If you are a music enthusiastic of high fidelity sound reproduction, if you enjoy listening in a good stereo system each nuance of a musical interpretation, either jazz, rock or classical music, surely you have a large collection of CD and some important part of it on vinyl. Probably these are historical recordings or highly valued and they have not been reprinted in CD format.
Without going into the discussion in which some purists argue that the sound of vinyl LP, the analog sound, sounds better than the digital recordings, the truth is that the clean sound, the great dynamic range and the comfortable format of the CDs has relegated the vinyl LPs of to the past and the disuse. Then we need to convert these vinyl recordings to CD format, that is more practical and easy to handle.
But what we seek is something more than just the transfer of an LP to digital format. We need that defects and deficiencies of vinyl and its deterioration by the use disappear or at least be minimized and, eventually, to recover a part of the lost dynamic range of the original recording. For that purpose, there are companies that do this work, but the cost may be too high if they are too many disks to convert, or the quality of the final product delivered by the company is not satisfactory or, simply, we do not want risk that they harassed or damaged an LP that we have saved with affection.
Then, the more attractive alternative is to do this job as your own. If we do the work in a meticulously way, we will achieve professional results really surprising. For this we need, of course, quality software and also patience. In each of the following stages is indispensable to hear the full disk and every detail, with much attention, until to be satisfied with the result before moving to the next stage (it is advisable to use quality headphones).
Stage 1: Transfer to digital format.
The objective at this stage is to achieve a record reproduction as clean as possible of each LP at the time of recording it in the computer. This will save a great amount of cleaning work in digital format and we will also obtain a higher quality final result.
If the vinyl record is very dirty it will be necessary to submerge it in water with a drop of dishwasher and keep it in this solution by one hour or two. This will release the dirt accumulated. From time to time, sweep the disk in the direction of the path, with a soft brush and rinse the disk in the cleaning solution. If you want to keep the label it should be protected from water with polyethylene or some other impermeable material fastened with adhesive tape. The wash process with water and detergent does not damage the vinyl.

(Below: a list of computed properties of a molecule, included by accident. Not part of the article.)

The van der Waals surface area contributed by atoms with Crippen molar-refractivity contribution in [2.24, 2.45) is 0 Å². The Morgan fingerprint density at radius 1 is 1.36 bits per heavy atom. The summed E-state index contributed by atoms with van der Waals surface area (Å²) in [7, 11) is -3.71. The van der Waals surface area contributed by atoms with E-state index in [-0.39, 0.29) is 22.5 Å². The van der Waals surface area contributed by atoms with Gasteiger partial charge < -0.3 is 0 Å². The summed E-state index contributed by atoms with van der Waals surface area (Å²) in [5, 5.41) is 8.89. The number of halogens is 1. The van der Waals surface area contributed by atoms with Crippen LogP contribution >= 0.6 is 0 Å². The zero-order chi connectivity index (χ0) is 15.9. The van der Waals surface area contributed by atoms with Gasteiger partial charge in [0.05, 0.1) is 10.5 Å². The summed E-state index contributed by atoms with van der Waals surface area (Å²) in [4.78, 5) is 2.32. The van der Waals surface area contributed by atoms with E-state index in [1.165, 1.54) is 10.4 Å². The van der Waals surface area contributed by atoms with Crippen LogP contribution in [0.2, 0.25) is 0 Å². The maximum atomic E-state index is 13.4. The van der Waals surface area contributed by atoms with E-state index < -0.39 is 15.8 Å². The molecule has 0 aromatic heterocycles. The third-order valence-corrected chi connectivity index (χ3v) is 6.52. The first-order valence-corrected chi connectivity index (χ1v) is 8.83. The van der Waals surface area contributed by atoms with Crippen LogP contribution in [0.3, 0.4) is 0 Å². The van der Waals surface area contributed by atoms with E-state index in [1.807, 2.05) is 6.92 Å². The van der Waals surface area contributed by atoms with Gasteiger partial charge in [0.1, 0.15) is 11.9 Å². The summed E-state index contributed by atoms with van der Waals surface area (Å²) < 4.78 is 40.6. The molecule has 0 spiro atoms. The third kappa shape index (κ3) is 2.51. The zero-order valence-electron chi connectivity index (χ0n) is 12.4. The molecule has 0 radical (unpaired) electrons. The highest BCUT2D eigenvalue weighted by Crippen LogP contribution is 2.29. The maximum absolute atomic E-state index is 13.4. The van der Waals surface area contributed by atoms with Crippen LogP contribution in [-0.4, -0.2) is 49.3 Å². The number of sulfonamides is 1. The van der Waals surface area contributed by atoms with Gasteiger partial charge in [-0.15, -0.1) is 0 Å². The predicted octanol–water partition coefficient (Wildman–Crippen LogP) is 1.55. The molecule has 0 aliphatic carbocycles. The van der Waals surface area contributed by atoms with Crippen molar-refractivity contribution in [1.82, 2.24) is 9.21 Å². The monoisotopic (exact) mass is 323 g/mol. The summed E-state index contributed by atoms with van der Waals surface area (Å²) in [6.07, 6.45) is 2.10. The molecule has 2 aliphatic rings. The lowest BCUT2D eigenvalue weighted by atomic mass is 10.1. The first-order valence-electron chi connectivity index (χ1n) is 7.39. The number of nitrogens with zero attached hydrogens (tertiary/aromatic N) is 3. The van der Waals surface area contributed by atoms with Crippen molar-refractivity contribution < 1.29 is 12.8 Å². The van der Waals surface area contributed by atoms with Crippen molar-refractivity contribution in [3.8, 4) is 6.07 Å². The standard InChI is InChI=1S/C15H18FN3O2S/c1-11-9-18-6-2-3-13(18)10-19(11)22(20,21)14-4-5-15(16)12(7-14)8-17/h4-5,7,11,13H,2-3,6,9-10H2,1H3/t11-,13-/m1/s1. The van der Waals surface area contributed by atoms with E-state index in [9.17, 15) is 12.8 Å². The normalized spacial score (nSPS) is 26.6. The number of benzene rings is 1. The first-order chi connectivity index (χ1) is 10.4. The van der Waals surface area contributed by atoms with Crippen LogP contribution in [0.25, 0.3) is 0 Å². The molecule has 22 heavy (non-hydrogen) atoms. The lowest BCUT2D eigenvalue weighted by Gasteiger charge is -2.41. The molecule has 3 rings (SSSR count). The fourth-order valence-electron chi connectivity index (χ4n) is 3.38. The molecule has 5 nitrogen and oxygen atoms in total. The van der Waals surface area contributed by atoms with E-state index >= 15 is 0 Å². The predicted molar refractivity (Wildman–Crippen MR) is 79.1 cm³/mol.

If the disk is in fine condition, a formula that gives good result is as follows: 65% of distilled water, 30% of ethyl alcohol, 5% of isopropyl and a few drops of liquid detergent. Alcohol must be pure, industrial, without any additive. To clean the disk you can rotate it in the turntable and clean it with a soft brush dampened in the resolution. Finally dry with absorbent paper.
In both cases, leave the disk to dry by at least one hour, or better, throughout the day. It is not recommended to play it wet. Apparently this technique, seemingly useful to reduce friction of the stylus to mitigate the background noise, produces more harm than benefits in the vinyl because it spreads the dirt in the groove and, subsequently, it needs to be played always wet to sound acceptable.
The necessary adjustments for recording sound from the stereo system to the PC are simple. The cable from the stereo (plugged into the Tape record jack) must be connected to the Line-In input in the sound card (light blue color). It is necessary to set up the Windows Mixer for the audio input (double-click the icon of the speaker in the bottom right of the screen).Once the audio mixer is open, click on the menu options-Properties, select the Recording radio button and mark the checkbox Line In of the selected volume controls. Make sure that the checkbox Line-In is selected. Reopen the Windows Mixer and be sure that the Line-In is not muted because there will be no sound entering the PC. Adjust the volume level to about 70%.
With these adjustments we can now record sound from the stereo system. For doing this any basic software for sound recording will be fine. The file generated must be in WAV format, 16-bit, 44100 Hz, CD-quality. It is convenient that the recording remains in a single file and at the end of the side one press pause and then continue recording. This will enable us to subsequently implement the digital filters to the entire LP and not track by track.
It is recommended not to save the compressed file in MP3 since its quality would be lowered because part of the sound will be lost in the compression. If you wish to save space compress the file in a not destructive format as FLAC or APE.
This first part of the process is simple and does not require experience to achieve good results. To eliminate the clicks, pops and the background noise of the LP you will need a little more skill that will be acquired with the practice. Therefore keep these recordings as a backup because, it is very likely that, after and with more knowledge you probably wish to reprocess these files to achieve better results.